Employee Retention

Here in Tennessee, and in fact, in most states, it costs almost 20% of an employee’s annual salary to replace that employee. That said, if you are experiencing high turnover in your business, you are probably also experiencing high losses.

The cost of reviewing applications, processing candidates, conducting interviews, training and purchasing equipment for new hires, and possibly even signing bonuses, aren’t only monetary—they also cost time, lost productivity, and knowledge loss. Given the high cost of losing an employee, employee retention should be one of the top priorities for every business and organization. If you do not already have a retention strategy, now is the time to make one. The first step in curbing turnover is figuring out why employees are leaving.

Why Employees Leave 

Employees leave organizations for a variety of reasons, depending on their unique circumstances. However, there are some common reasons that may help determine the best retention strategy for your organization. Below are some of the most common reasons employees leave:

Stagnation—Employees are often looking for career and personal growth. If they have no upward mobility at your company, they may look for it elsewhere.

Pay—Compensation needs to be competitive to attract the best talent. Likewise, good pay is needed to retain top talent.

Workplace Culture—Expectedly, coworkers matter to employees. If an employee feels either ostracized, marginalized, or looked down upon by coworkers (or management), they will want to leave that environment.

Better Opportunities—Not unlike stagnation, employees sometimes leave when they believe they have better prospects elsewhere. This could be due to a higher-paying position or simply a job more aligned with their interests.

How to Retain Employees 

Retention strategies are not universal. It is possible that techniques and strategies that work for some organizations will not work for yours. This means you need to analyze why your employees are leaving and strategize how to combat those reasons. Exit interviews are a great way to analyze why employees are leaving. During exit interviews, managers can ask questions of employees who are on their way out of the company. Questions should be related to the employees’ time with the company, such as what they enjoyed, what they disliked, and what prompted their resignation. Exit interviews will only be useful with employees who resign or leave voluntarily, not those who have been terminated. Depending on the responses from the exit interviews, you can begin crafting a retention strategy. For instance, if one of the main catalysts for employee turnover is a lack of upward mobility, think about how you might change that. It could mean creating new roles or, if roles already exist, making a clear guide for career pathing at the organization. Creating a retention strategy does not need to be solely reactive, for instance, you could consider creating a survey to gauge employee satisfaction within the company. Include questions about what people like and do not like about their job.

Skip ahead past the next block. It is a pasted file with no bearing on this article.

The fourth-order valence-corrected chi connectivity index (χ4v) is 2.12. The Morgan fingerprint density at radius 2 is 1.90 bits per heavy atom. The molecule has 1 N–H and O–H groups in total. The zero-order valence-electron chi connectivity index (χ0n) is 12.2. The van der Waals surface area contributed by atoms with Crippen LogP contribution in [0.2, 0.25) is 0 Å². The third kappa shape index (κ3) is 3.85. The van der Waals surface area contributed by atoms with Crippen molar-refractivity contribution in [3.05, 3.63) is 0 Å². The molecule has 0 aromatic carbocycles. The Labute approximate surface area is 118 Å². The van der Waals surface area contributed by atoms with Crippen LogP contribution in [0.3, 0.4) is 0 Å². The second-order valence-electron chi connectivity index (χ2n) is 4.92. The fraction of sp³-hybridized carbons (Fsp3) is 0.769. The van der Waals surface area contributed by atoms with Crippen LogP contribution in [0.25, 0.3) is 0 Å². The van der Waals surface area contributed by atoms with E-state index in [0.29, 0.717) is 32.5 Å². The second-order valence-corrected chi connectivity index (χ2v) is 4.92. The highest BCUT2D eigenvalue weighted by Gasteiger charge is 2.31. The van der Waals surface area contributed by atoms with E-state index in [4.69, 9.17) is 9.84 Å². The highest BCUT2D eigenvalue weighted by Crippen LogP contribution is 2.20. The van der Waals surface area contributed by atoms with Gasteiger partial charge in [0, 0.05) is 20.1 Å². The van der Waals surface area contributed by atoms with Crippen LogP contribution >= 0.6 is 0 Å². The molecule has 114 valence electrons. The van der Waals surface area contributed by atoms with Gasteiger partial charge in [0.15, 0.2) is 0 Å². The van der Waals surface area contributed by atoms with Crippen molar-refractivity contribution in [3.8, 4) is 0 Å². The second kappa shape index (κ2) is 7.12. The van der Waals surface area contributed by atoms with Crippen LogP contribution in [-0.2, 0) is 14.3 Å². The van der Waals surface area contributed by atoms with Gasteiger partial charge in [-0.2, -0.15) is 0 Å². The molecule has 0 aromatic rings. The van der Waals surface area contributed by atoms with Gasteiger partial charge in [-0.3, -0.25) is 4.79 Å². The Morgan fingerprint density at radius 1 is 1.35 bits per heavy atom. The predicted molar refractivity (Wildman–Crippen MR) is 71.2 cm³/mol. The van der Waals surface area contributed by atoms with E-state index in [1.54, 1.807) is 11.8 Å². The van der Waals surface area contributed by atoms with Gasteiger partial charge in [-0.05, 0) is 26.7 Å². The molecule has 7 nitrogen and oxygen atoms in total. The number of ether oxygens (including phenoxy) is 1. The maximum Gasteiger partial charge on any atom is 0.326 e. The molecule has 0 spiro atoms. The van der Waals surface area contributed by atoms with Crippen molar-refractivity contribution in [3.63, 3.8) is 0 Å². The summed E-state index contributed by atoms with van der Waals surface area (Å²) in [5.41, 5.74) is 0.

There are no hard and fast rules for successful employee retention. Creating a retention strategy for your organization requires you to analyze both your company and the related industry. Contact your local Builtwell Insurance Agency at 423-668-4888 for more information on retention and for materials to help you craft your strategy.